5 Things about Puerperal Psychosis

Updated: Mar 16

Puerperal psychosis is also known as postpartum psychosis. Puerperal psychosis is a severe mental illness affecting women shortly after giving birth. Puerperal psychosis only affects around one in five hundred mothers making it a rare mental illness. (NHS/mental health). This blog will look at what exactly Puerperal psychosis is as well as the causes and effects it has. Also, we will be covering different kinds of treatments and factors that make you more prone to Puerperal psychosis. Additionally, we briefly cover the different types of psychosis.




What is Puerperal psychosis?


Puerperal psychosis is also known as postpartum psychosis, a rare illness. Puerperal psychosis is a serious mental illness and can be an overwhelming and frightening experience. It is critical to seek help if you experience puerperal psychosis.


People who experience puerperal psychosis often feel they are not in touch with reality. Losing touch with reality may include things such as; hearing voices that are not there, seeing things that are not there, or being delusional. Experiencing these can make someone feel very confused and anxious all the time.


Delusions that one may experience can be as bad as believing someone is trying to kill you, people who encounter this may eventually feel paranoid which may even lead to them suffering from paranoia.


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Cause and effects of Puerperal psychosis


There is no cause in particular for puerperal psychosis. However, research shows what may make one more prone to the illness. These are things like:

  • Already being diagnosed with a psychotic disorder - Bipolar, schizophrenia, BPD (Borderline personality disorder), Delusional disorder, and many more.

  • Have a family history of mental illnesses, particularly puerperal psychosis - even if you do not have a history of mental illness.

  • Experiencing, puerperal psychosis in a previous pregnancy.


Symptoms can start weeks after giving birth. However, for them to occur weeks after giving birth is rare. More often than not symptoms begin suddenly, days or even hours after childbirth. Experiencing Puerperal psychosis can be extremely scary. Some of the symptoms and effects it may have are:

  • Hallucinations - hearing, seeing, smelling, or even feeling things that are not there.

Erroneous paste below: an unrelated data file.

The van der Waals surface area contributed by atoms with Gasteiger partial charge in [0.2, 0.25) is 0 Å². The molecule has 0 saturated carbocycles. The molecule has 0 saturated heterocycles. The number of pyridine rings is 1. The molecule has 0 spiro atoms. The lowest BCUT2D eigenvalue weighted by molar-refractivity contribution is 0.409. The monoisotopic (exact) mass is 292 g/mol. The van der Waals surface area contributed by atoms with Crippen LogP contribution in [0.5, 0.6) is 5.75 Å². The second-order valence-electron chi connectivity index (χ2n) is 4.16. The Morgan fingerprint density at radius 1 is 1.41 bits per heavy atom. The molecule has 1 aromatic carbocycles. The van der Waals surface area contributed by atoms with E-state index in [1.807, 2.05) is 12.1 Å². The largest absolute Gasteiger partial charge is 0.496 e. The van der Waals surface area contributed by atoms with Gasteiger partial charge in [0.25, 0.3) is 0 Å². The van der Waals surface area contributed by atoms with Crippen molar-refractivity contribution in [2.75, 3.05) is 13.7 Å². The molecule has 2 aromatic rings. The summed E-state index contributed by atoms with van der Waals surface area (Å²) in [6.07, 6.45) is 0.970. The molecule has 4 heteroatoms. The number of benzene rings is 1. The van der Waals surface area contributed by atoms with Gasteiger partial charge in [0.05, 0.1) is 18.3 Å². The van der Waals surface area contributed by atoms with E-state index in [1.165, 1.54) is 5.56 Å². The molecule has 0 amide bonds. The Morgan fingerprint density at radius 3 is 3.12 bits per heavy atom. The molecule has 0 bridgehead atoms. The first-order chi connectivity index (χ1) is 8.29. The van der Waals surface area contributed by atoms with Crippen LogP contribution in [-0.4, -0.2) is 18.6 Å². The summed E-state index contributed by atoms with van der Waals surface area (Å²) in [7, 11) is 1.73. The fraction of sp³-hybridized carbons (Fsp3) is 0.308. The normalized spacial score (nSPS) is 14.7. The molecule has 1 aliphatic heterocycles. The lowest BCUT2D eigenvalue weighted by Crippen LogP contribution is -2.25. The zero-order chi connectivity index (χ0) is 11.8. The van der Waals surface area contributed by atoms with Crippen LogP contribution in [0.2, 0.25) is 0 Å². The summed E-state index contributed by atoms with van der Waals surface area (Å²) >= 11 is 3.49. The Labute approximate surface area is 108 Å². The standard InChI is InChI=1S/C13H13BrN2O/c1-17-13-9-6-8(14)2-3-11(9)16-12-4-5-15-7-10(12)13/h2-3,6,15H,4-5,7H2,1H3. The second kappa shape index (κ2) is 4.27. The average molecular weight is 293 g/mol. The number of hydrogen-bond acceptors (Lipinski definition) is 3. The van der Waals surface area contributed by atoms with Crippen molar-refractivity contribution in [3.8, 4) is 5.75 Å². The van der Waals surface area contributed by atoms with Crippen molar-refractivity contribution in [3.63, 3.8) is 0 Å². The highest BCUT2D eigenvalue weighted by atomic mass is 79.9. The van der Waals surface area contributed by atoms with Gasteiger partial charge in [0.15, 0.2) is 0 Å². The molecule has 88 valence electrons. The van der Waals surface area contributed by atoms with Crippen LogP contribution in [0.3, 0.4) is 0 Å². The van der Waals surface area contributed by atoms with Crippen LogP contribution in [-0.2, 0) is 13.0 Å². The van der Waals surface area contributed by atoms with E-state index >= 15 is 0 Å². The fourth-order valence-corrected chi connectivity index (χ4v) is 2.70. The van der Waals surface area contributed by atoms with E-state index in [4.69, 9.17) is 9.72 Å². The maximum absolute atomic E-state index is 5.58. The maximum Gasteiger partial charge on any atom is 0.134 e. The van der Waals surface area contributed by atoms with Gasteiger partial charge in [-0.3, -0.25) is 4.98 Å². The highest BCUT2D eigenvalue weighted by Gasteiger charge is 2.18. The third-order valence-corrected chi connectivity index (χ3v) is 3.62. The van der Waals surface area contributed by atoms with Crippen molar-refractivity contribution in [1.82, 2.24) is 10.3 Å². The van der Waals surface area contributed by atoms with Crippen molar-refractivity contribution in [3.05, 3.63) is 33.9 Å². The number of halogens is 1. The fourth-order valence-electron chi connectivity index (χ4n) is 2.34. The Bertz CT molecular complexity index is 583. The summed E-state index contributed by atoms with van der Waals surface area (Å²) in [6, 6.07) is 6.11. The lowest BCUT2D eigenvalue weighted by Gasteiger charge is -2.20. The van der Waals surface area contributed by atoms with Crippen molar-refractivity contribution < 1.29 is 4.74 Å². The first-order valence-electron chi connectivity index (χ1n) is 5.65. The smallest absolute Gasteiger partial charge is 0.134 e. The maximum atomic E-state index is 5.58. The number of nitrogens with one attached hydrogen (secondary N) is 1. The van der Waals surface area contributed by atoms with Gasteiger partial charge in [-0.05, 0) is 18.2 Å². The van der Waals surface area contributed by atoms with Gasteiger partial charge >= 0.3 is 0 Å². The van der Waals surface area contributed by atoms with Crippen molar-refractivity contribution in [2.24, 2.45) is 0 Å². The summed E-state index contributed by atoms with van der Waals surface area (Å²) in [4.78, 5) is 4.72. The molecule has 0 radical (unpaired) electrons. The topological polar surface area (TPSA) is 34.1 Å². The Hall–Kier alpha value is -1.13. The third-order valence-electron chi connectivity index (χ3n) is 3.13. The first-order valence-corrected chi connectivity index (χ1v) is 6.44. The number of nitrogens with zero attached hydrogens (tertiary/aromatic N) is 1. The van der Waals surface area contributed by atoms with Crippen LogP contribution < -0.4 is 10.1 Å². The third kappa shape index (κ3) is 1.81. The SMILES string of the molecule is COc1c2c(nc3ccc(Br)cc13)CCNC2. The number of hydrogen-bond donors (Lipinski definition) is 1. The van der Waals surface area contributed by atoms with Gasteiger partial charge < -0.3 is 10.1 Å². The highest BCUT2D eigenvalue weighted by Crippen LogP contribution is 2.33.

• Delusions - thoughts or beliefs that are not there.

  • A manic mood - talking and thinking too much and too quickly, or even feeling “high”.

  • A low mood - showing signs of depression, being withdrawal, and teary.

  • Sometimes a mixture of both - extremely low moods as well as extremely high moods.

  • Loss of inhibitions.

  • Feeling suspicious or fearful.

  • Restlessness.

  • Feeling very confused

  • Behaving in a way that's out of character.


Everyone's symptoms will differ as not everyone experiences things the same. Also, not everyone who experiences puerperal psychosis will experience all of the above symptoms.


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How to treat Puerperal psychosis?


It is critical that once you begin to experience any of these symptoms reach out for professional help. Just like anything, there are many different types of help that we can receive, so it is a case of what works best for you. Looking at the types of treatments available; Medications, Therapies, and even sometimes an admission into a facility is the best option.


Medication

You can be offered either; antipsychotics to help with manic or psychotic symptoms, such as delusions or hallucinations. You may also be given mood stabilisers (for example, lithium) – to stabilise your mood and prevent symptoms from recurring. Additionally, to mood stabilisers, you may be offered antidepressants – to help ease symptoms if you have significant symptoms of depression.


Therapies

Therapy is a broad subject as there are so many different types. One of the main types of therapies is CBT (Cognitive Behavioural Therapy) - this will be expanded on further in a later blog. Cognitive Behavioural Therapy can be offered as a treatment to treat Puerperal Psychosis. However, this may not work for everyone. Therefore, another therapy that can be offered is ECT (Electroconvulsive therapy) is sometimes recommended if all other treatment options have failed, or when the situation is thought to be life-threatening.